|Soweto Kinch, rapping a welcome address at the Parkside Atrium of BCU.
Photo by Michael Rüsenberg
The Rhythm Changes project’s Jazz Utopia conference took place at Birmingham City University from April 14th-17th 2016. This is our first part of our report on it, by Michael Rüsenberg (Cologne):
This was the fourth in a series of conferences which alternate between the UK (Manchester or Birmingham) and Amsterdam, every 18 months. The motto this time, “jazz utopia,” is derived from the book by Thomas More (1478-1535). It turned out to be very jazz-like: sounding good, very ambiguous, and open to an endless variety of interpretations.
Several lecturers took it at face value, linking it historically to the Civil Rights Movement in the US, or to human values in general – ideas which it would be difficult to find issue with or to refute.
Some spoke of “utopian sounds, although nobody appeared to raise the question whether sonic events can hold utopian qualities, i.e. events with a future perspective, hence sounds have no choice other than to happen the present tense. As soon as they have sounded and reverberated, their “future” is over. However, it cannot be proved whether this observation holds for all of the lectures given on three days, because of the sheer quanitity of what was on offer. There were over a hundred lectures given, and often four of them running in parallel, so any report from Birmingham will inevitably reflect each observer’s personal selection.
|Ingrid Monson. Photo by Michael Rüsenberg|
Ingrid Monson, Quincy Jones Professor of African American Music at Harvard University, gave the first of two keynote speeches: “Jazz Utopias Then and Now.” She is the author of several books that stand out as classics in the field of jazz research. To Monson for example “Sun Ra´s music had the power to change your consciousness and your destiny.” Her main concern now is to guide her students to the original sources of the African American Jazz avantgarde in the sixties, which they only know by samples within HipHop. To quote her again: “The students´ parents and grandparents got their political impulse from Alice Coltrane.” Sounds good and many will agree – but…is it strictly true?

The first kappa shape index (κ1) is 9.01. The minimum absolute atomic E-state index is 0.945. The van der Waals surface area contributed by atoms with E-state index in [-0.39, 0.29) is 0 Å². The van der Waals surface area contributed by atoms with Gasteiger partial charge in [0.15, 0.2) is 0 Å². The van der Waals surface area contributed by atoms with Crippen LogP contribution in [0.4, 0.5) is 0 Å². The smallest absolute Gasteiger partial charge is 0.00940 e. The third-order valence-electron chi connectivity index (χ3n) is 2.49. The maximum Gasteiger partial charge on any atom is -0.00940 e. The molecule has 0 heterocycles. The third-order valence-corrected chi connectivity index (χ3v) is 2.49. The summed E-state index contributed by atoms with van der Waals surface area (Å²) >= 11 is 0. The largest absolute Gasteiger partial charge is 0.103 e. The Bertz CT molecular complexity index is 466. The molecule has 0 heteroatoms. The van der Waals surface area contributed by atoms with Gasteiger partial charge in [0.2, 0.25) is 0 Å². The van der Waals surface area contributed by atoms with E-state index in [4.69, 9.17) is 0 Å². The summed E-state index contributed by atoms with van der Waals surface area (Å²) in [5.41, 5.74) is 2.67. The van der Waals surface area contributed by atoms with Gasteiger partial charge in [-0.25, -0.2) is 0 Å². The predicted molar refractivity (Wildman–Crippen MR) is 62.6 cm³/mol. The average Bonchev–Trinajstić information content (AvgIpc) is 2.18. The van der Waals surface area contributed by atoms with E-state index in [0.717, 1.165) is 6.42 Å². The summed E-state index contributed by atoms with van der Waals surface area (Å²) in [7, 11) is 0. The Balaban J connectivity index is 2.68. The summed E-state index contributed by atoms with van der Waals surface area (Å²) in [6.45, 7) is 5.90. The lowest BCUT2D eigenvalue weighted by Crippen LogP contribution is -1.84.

The problem with statements like these (and many others like them which I heard at the conference) is that they are of “anecdotal evidence” only (as scientists would qualify it), in other words: they can´t be falsified, they can´t be proven wrong. An interesting illustration to this occured in the Q & A to Monson´s lecture. Alan Stanbridge from Toronto University objected with a quote from a musician, widely respected as being a “political artist”, Bob Ostertag. Stanbridge quoted him (not literally now) as saying: what he does is music, if he wants to get political, he´d go into politics.
Monson´s reply “I am open to a variety of interpretations” shows the dilemma:
Accounts like hers make sense only the the domain of aesthetics (what I don´t question here), they are not or only vaguely linked to any political discourse (which I think they should, if they want to be of any relevance).
The second keynote speaker Raymond Macdonald wisely widened the conference motto into: “Utopia, Nirvana or Valhalla: Improvisation and all that jazz.” Utopia to him is a place, Nirvana stands for a State Of Mind (or flow in improvisation you might add), whereas Valhalla means the place to go to after death. He mostly concentrated on the second realm, Nirvana. His lecture, I am almost prompted to say, contained little opinion but loads of facts. It was, with near-unanimity among the participants I spoke to, adjudged be the highlight of the conference.
MacDonald plays the alto saxophone and has participated on over 50 CDs, recently with Marilyn Crispell. He is Professor of Music Psychology and Improvisation at Edinburgh University. In his keynote he delivered insights from both of his roles, mainly that as one of the leading empirical researchers on improvisation the the UK.
Currently in press is a paper in which he has designed “A Model for the process of individual choice during group musical improvisation” (see picture)
One of the papers MacDonald quoted with a slide, turned many listeners´ and lecturers´ belief upside-down, that it is the participants in an improvisation that have more insight in what they sonically do than an outsider.
The paper is called: “Jazz improvisers´ shared understanding: a case study” (LINK TO FULL TEXT)
by the American/British team of Michael F. Schober (New York) and Neta Spiro (Cambridge)
MacDonald presented their conclusion…fasten seatbelts:
“Fully shared understanding of what happens is not essential for successful improvisation.” And here is another quote, even more puzzling: “The fact that the performers (i.e. two musicians in an anonymous standards´ session) endorsed an expert listener´s statements more than their partners´ argues against a simple notion that performer´s interpretations are always privileged relative to an outsider´s.”
In other words, next time a musician accuses you that you have absoluely no idea what he or she was doing, I’d advise a swift retort, citing the evidence of Schober and Spiro.
|Nick Gebhardt (BCU) hands over the “jazz bag” to Walter van de Leur
(Amsterdam Music Conservatory and University).
Amsterdam Music Conservatory and University, housed in a building every bit as modern as BCU, will stage the next rhythm changes conference in September 2017. It is expected that Amsterdam will beat the record of around 160 lecturers and participants who attended in 2016. Walter van de Leur based this prediction on the premiss that the weather forecast for Amsterdam in September 2017 will be excellent, since Birmingham weather on the second day “performed” a tune by Prince that has become a jazzstandard, too: “Sometimes it snows in April”.
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